Australia’s future electricity system must include zero-emissions energy storage that can be dispatched overnight to urgently replace retiring coal power plants, Australia’s peak body for solar thermal has warned as it attends the industry’s international conference, SolarPACES.
The Australian Solar Thermal Research Institute (ASTRI) is an ARENA-funded group of academics, engineers and energy industry stakeholder who facilitate awareness and commercial uptake of solar thermal technologies such as Concentrated Solar Power (CSP). CSP uses mirrors to concentrate the sun’s rays, in the form of heat, which is then stored and subsequently used to drive an electricity-generating turbine.
As the first utility scale CSP plant nears commissioning in Australia, ASTRI is warning energy policymakers that the technology race that should be led by Australia is being pursued offshore, as evidenced by the representatives at SolarPACES in New Mexico.
“There’s more than a hundred CSP plants in operation around the world, producing 32,000 GWh of generation, yet in Australia we’re yet to reach a final investment decision on the first one,” said Director of ASTRI, Dominic Zaal. “Given our high solar radiation levels, concentrated solar should be one of our core competencies, but other countries such as Morocco, Chile and China have already settled on the technology and are building CSP capacity into their grids.”
Mr Zaal said CSP provided three things that the Australian energy system needed: zero-emissions electricity at a utility scale; synchronous power, thanks to the fact that it uses heat and a turbine to produce electricity; and 12 – 15 hour storage which allows CSP to power the crucial ‘overnight’ market for electricity, as well as cover for ‘reliability events’.
“The Australian system is aiming for a target of over 80 per cent renewables in the National Energy Market, which will predominantly consist of solar PV and wind generation,” said Mr Zaal. “Solar PV and wind are variable generation technologies, so the more that PV and wind enter the system, the greater the grid instability and the stronger is the argument for gas – and even coal – to remain in the grid as firm, dispatchable power.”
Coal currently provides most of Australia’s overnight electricity, but coal-fired generation is being actively retired and a replacement is required.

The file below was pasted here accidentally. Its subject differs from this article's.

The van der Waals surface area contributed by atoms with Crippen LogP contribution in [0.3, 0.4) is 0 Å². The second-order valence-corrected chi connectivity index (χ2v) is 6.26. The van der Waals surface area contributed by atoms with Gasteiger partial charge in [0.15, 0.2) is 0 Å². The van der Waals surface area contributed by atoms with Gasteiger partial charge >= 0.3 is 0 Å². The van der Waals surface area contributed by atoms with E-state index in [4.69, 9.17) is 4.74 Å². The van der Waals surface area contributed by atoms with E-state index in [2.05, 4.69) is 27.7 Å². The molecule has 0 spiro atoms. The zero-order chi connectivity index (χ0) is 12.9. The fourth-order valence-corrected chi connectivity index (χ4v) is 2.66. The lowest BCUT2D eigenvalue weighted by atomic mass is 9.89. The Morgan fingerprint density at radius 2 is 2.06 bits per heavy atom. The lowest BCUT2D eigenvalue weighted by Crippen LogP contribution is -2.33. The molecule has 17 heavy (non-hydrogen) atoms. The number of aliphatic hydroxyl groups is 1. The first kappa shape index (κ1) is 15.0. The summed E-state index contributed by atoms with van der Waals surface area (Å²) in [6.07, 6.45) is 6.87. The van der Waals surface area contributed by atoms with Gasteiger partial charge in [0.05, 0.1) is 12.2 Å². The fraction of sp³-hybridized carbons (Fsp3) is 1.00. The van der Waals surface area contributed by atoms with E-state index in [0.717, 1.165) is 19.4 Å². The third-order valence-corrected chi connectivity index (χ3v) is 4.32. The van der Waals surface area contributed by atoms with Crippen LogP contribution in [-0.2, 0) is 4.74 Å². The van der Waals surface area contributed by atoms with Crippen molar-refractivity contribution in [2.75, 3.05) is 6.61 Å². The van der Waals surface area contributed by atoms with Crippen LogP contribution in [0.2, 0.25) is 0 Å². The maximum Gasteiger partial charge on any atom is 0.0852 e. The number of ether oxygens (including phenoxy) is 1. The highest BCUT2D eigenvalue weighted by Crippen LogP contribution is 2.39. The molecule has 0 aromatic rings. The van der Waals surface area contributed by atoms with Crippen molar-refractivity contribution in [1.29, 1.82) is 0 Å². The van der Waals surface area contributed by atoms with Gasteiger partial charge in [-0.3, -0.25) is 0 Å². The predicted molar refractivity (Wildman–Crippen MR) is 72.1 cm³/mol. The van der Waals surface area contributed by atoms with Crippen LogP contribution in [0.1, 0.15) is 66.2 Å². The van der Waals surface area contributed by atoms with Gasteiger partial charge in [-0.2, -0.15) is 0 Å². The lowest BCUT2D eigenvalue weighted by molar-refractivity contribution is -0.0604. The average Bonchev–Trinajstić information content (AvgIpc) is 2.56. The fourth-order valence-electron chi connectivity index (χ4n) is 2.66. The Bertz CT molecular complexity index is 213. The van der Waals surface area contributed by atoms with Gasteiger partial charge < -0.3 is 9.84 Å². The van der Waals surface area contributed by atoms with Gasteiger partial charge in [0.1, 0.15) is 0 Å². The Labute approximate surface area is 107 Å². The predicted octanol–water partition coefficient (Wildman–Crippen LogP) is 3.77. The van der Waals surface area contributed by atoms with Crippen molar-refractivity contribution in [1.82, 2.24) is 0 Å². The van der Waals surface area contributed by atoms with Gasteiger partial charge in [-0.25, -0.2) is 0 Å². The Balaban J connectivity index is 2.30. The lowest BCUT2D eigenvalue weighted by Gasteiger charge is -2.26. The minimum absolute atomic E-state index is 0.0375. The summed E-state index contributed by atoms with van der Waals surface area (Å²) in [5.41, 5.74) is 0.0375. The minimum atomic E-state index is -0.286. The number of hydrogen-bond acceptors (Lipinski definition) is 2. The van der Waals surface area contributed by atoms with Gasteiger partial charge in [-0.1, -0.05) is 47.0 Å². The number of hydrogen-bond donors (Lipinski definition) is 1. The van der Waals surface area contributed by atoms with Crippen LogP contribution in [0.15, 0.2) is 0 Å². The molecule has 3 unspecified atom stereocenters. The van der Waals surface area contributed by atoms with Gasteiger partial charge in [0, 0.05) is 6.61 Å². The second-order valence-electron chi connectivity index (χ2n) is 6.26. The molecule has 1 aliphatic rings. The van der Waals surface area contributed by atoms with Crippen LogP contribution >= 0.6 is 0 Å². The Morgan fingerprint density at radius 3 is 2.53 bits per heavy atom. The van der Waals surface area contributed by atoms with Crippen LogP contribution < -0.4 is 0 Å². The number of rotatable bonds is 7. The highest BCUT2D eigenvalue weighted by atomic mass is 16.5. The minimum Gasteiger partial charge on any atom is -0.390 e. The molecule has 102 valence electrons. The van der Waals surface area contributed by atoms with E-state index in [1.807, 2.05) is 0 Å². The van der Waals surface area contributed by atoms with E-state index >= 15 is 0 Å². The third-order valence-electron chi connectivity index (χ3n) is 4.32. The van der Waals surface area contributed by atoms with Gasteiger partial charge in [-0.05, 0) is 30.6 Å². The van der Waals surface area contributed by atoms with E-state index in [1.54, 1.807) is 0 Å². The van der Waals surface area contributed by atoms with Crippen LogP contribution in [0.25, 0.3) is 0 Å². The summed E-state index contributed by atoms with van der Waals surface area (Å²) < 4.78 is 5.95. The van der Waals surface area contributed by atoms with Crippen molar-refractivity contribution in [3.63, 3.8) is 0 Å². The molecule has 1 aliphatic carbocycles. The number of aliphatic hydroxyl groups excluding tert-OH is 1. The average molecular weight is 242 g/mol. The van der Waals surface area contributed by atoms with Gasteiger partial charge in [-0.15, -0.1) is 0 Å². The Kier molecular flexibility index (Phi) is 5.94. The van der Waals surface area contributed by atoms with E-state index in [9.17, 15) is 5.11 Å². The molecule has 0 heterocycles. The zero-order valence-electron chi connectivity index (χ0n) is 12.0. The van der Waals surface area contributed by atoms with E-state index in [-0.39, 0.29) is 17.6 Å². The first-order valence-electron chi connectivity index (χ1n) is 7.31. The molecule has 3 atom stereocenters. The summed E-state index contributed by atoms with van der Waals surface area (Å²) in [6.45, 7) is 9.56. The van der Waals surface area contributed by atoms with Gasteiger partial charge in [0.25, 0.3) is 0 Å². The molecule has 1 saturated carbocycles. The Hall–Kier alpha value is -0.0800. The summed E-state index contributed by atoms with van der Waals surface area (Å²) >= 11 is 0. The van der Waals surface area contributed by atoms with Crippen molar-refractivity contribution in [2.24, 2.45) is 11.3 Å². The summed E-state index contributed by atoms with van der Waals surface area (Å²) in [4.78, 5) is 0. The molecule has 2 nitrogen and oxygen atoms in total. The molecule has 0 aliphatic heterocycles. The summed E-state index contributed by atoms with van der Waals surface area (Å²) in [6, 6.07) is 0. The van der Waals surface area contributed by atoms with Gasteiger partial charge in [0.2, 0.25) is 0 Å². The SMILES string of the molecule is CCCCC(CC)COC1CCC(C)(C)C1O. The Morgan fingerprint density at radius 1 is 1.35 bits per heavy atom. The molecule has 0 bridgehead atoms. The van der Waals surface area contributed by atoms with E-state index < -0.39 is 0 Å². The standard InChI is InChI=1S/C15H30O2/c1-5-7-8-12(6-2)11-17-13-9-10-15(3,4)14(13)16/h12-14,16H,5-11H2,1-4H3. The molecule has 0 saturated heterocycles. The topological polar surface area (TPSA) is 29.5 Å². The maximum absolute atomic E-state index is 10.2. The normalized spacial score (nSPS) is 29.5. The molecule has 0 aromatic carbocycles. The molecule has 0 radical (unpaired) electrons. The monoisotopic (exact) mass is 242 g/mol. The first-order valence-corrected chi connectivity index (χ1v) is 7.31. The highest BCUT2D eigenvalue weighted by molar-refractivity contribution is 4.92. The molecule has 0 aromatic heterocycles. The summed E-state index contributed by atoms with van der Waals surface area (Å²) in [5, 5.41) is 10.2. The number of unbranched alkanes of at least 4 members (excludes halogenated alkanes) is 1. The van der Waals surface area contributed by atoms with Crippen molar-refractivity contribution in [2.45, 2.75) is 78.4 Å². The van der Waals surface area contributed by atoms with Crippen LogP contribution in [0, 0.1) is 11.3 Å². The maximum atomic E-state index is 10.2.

Mr Zaal said gas or even the postponement of coal retirements is not the only solution to the ‘overnight’ storage problem. “With such abundant solar resources, Australia must look to CSP as one of the key options to address the overnight issue. That’s why we call it ‘Solar at Night’.”
Mr Zaal said lithium-ion battery was the best zero-emission storage technology for mobility and short duration uses, however it was not fit-for-purpose in a long-duration, utility scale role.
“Batteries are optimal for up to 2 - 4 hours of storage for utility scale power, but batteries don’t meet the 12 – 15 hours requirement. There are only a few options for zero emission, dispatchable storage that could deliver utility-scale power for longer than 12 hours, including pumped-hydro, CSP, bioenergy and hydrogen. CSP makes sense in Australia because of our high solar radiation levels.”
He said that while CSP had high capital costs, the energy it provided was relatively low cost. CSP delivered the lowest aggregate energy cost to end users when it was considered as part of an optimised system, with PV for day-time energy, wind for some day and night-time energy, and CSP for firm night-time energy.
The SolarPACES conference in New Mexico is a gathering of the world’s CSP experts, from September 27 – 30. The conference has not been held face to face for the first time in two years because of COVID. However, much had happened since the last conference.
“Over twenty new CSP plants are being progressed, including ten new plants in China, new plants in Spain, a 700MW project in Dubai, and an 800MW CSP plant in Morocco,” said Mr Zaal.
He said Australia’s Energy Ministers had recently agreed to put emissions goals into the planning of their state electricity systems, meaning that the long-duration storage gap could no longer be put on the back-burner.
“The long duration storage will have to be dispatchable and zero emission and we believe CSP is one of the best technology solutions to do that. In New Mexico we’ll be in talks with nations that are investing billions in this technology, and we believe it’s time for Australia to focus on the benefits of Concentrated Solar Power.”